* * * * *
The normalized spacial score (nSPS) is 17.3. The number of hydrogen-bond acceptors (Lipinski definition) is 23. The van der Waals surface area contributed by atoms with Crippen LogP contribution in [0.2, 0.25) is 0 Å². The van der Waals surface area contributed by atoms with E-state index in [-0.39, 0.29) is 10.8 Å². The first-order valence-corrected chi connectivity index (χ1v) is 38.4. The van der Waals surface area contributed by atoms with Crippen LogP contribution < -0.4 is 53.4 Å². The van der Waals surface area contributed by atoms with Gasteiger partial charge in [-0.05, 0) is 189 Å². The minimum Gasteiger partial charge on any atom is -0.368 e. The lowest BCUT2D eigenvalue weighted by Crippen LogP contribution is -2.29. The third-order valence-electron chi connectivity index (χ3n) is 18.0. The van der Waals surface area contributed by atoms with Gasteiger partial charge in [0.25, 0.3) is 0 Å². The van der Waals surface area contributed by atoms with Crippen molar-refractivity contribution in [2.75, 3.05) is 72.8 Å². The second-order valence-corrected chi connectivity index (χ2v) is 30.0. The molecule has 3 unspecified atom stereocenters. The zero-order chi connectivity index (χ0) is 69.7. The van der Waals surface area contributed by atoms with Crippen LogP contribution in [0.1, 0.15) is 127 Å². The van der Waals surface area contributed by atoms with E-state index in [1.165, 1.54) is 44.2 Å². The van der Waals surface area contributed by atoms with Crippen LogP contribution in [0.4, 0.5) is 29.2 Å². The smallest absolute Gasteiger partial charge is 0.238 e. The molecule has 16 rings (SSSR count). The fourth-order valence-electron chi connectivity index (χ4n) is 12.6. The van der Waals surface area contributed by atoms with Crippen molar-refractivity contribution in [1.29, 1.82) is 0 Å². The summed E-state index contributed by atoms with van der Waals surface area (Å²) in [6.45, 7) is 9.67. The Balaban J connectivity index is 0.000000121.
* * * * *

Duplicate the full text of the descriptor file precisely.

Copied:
The normalized spacial score (nSPS) is 17.3. The number of hydrogen-bond acceptors (Lipinski definition) is 23. The van der Waals surface area contributed by atoms with Crippen LogP contribution in [0.2, 0.25) is 0 Å². The van der Waals surface area contributed by atoms with E-state index in [-0.39, 0.29) is 10.8 Å². The first-order valence-corrected chi connectivity index (χ1v) is 38.4. The van der Waals surface area contributed by atoms with Crippen LogP contribution < -0.4 is 53.4 Å². The van der Waals surface area contributed by atoms with Gasteiger partial charge in [-0.05, 0) is 189 Å². The minimum Gasteiger partial charge on any atom is -0.368 e. The lowest BCUT2D eigenvalue weighted by Crippen LogP contribution is -2.29. The third-order valence-electron chi connectivity index (χ3n) is 18.0. The van der Waals surface area contributed by atoms with Gasteiger partial charge in [0.25, 0.3) is 0 Å². The van der Waals surface area contributed by atoms with Crippen molar-refractivity contribution in [2.75, 3.05) is 72.8 Å². The second-order valence-corrected chi connectivity index (χ2v) is 30.0. The molecule has 3 unspecified atom stereocenters. The zero-order chi connectivity index (χ0) is 69.7. The van der Waals surface area contributed by atoms with Crippen LogP contribution in [0.1, 0.15) is 127 Å². The van der Waals surface area contributed by atoms with E-state index in [1.165, 1.54) is 44.2 Å². The van der Waals surface area contributed by atoms with Crippen LogP contribution in [0.4, 0.5) is 29.2 Å². The smallest absolute Gasteiger partial charge is 0.238 e. The molecule has 16 rings (SSSR count). The fourth-order valence-electron chi connectivity index (χ4n) is 12.6. The van der Waals surface area contributed by atoms with Crippen molar-refractivity contribution in [1.29, 1.82) is 0 Å². The summed E-state index contributed by atoms with van der Waals surface area (Å²) in [6.45, 7) is 9.67. The Balaban J connectivity index is 0.000000121.